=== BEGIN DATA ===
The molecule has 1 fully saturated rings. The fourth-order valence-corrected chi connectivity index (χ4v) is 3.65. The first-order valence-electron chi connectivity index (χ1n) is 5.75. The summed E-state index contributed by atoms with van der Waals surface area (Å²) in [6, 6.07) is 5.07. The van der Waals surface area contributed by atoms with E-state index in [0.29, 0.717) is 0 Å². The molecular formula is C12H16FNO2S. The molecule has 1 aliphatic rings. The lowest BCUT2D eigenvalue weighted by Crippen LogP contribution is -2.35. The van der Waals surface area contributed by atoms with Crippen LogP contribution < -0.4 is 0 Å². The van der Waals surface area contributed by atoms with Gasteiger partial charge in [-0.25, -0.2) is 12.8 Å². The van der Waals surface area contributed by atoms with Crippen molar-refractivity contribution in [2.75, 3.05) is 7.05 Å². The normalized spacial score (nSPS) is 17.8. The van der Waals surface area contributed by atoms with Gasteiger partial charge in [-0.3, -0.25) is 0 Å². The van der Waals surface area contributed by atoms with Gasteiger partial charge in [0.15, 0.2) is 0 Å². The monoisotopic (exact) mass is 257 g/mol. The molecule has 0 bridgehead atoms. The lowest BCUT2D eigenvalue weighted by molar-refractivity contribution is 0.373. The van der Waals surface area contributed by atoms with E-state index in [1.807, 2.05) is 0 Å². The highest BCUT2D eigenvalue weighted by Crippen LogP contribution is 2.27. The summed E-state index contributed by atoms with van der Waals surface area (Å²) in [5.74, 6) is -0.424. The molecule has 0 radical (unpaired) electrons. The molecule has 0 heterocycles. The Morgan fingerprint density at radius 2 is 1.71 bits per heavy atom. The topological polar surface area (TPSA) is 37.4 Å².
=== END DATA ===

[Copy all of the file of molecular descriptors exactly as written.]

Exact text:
The molecule has 1 fully saturated rings. The fourth-order valence-corrected chi connectivity index (χ4v) is 3.65. The first-order valence-electron chi connectivity index (χ1n) is 5.75. The summed E-state index contributed by atoms with van der Waals surface area (Å²) in [6, 6.07) is 5.07. The van der Waals surface area contributed by atoms with E-state index in [0.29, 0.717) is 0 Å². The molecular formula is C12H16FNO2S. The molecule has 1 aliphatic rings. The lowest BCUT2D eigenvalue weighted by Crippen LogP contribution is -2.35. The van der Waals surface area contributed by atoms with Crippen LogP contribution < -0.4 is 0 Å². The van der Waals surface area contributed by atoms with Gasteiger partial charge in [-0.25, -0.2) is 12.8 Å². The van der Waals surface area contributed by atoms with Crippen molar-refractivity contribution in [2.75, 3.05) is 7.05 Å². The normalized spacial score (nSPS) is 17.8. The van der Waals surface area contributed by atoms with Gasteiger partial charge in [-0.3, -0.25) is 0 Å². The van der Waals surface area contributed by atoms with Gasteiger partial charge in [0.15, 0.2) is 0 Å². The monoisotopic (exact) mass is 257 g/mol. The molecule has 0 bridgehead atoms. The lowest BCUT2D eigenvalue weighted by molar-refractivity contribution is 0.373. The van der Waals surface area contributed by atoms with E-state index in [1.807, 2.05) is 0 Å². The highest BCUT2D eigenvalue weighted by Crippen LogP contribution is 2.27. The summed E-state index contributed by atoms with van der Waals surface area (Å²) in [5.74, 6) is -0.424. The molecule has 0 radical (unpaired) electrons. The molecule has 0 heterocycles. The Morgan fingerprint density at radius 2 is 1.71 bits per heavy atom. The topological polar surface area (TPSA) is 37.4 Å².